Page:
Ukrainian President Volodymyr Zelensky encountered stern opposition from Senate Republicans on Tuesday as he sought approval for billions of dollars in additional U.S. military assistance for Ukraine’s ongoing war against Russia.
During a day of meetings on Capitol Hill, Zelensky underscored the urgency of increased American assistance to counter Russian aggression and protect Europe from further advances. But his appeal failed to sway GOP members whose support he would need to pass new funding. Several Republican senators emerged from the meeting unmoved, reiterating their stance that any new aid to Ukraine must be contingent on the Biden Administration and Democrats acceding to their demands for stricter immigration measures at the U.S. southern border.
“I told President Zelensky, ‘Here’s the problem: It’s got nothing to do with you,'” said Republican Sen. Lindsey Graham of South Carolina, one of the vocal opponents of additional Ukraine aid. “You’ve done everything anybody could ask of you. This is not your problem here.” Graham placed blame on the Biden Administration for policy choices leading to what he described as a “nightmare on the border.”
With the meeting yielding little progress, the prospects of Congress passing an assistance package for Ukraine before the year’s end have grown dim, particularly after all 49 Senate Republicans blocked a measure to grant aid to Ukraine without immigration restrictions last week. Oklahoma Sen. James Lankford, a key Republican negotiator on a possible border deal, said that Zelensky’s visit had no impact on the current impasse. “Pay attention to us, but not your own country? No,” Lankford told reporters. “We’ve got to be able to deal with all these things together.”
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Zelensky’s power on Capitol Hill has waned considerably since his last visit one year ago, when he was hailed as a hero during his reception and addressed a joint meeting of Congress before receiving nearly $50 billion in aid. Public support for funding Ukraine’s military effort has fallen considerably since then, and some conservative Republicans are strongly against financing Ukraine’s war efforts without politically fraught changes to asylum and other immigration policies.
Democrats have conceded to certain Republican requests, such as elevating the criteria for asylum-seekers to establish a credible fear of persecution upon return to their home countries. But they have opposed suggestions to reintroduce Trump-era policies mandating family detention and reinstating a mandate for migrants unable to be detained to wait outside the U.S. for their immigration court hearing. Democrats also resist a proposal to broaden expedited removal proceedings, wherein migrants are deported before having the chance to make asylum claims, on a nationwide scale.
Last week, President Joe Biden signaled a willingness to embrace immigration restrictions to secure an agreement, but discussions between the two political parties have proven unsuccessful thus far, and lawmakers have only two more days to reach a resolution before their holiday recess. Biden had been pinning hopes on Zelensky’s influence to persuade Congress to pass a $110.5 billion emergency spending bill, including $50 billion in security aid for Ukraine.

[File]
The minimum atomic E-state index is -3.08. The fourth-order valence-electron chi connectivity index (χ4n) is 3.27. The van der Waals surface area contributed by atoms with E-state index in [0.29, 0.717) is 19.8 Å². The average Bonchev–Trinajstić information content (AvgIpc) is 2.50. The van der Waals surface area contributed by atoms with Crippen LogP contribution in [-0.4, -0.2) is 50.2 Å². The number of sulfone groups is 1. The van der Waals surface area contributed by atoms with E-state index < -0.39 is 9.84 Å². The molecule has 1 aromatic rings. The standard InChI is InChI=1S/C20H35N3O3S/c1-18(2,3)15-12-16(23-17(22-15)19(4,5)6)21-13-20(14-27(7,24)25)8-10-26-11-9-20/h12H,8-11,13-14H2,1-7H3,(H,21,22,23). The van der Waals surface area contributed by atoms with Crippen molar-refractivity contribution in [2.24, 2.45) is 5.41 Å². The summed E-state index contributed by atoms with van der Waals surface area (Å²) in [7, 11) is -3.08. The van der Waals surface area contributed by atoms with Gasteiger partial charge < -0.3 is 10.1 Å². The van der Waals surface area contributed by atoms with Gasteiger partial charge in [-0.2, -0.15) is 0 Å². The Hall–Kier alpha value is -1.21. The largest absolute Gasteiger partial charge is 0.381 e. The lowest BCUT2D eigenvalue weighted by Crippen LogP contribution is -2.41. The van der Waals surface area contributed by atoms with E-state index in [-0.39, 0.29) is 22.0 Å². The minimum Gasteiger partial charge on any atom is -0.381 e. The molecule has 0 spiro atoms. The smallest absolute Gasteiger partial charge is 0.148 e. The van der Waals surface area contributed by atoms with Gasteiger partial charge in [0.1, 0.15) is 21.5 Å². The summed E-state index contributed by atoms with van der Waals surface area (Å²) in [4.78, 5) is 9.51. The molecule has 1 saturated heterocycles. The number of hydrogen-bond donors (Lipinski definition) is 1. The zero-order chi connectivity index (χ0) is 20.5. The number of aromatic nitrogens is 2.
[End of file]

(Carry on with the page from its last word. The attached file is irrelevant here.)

Senators emerging from Tuesday’s briefing said that Zelensky refrained from engaging in discussions about border security in the U.S., steering clear of involving himself in the domestic policy debate and instead concentrating on the reasons his country needs more aid from the U.S. Republican Sen. Ron Johnson of Wisconsin said after the meeting that Zelensky warned the fight would devolve into “guerilla warfare” if support for Ukraine eroded.
The Ukrainian leader was set to meet with Biden at the White House after his meeting with Senate members and House Speaker Mike Johnson. Johnson, who assumed the role in October, has expressed support for providing assistance to Ukraine, a sentiment echoed by Senate Minority Leader Mitch McConnell. But it’s not clear if the Republican leaders can navigate an aid package through the rightwing faction of their conference.
After his one-on-one meeting with Zelensky, Johnson called on the Biden Administration to provide more detail on how the funds to Ukraine would be utilized. “What the Biden Administration appears to be requesting is billions of additional dollars without proper oversight, lacking a clear winning strategy and devoid of the answers that I believe the American people deserve,” he said.
Asked whether Congress can reach an immigration deal and pass the spending package before the end of the year, several Republicans said it was not likely. “I’m becoming increasingly pessimistic,” Sen. Susan Collins of Maine told reporters.
As talks on border security continue, the Biden Administration is warning that the U.S. is on track to deplete its funding for sending weapons and assistance to Ukraine by the end of the year—adding a sense of urgency to the stalled negotiations.
“The one person happiest right now about the gridlock in Congress is Vladimir Putin,” Democratic Senate Leader Chuck Schumer said. “He is delighting in the fact that Donald Trump’s border policies are sabotaging military aid to Ukraine.”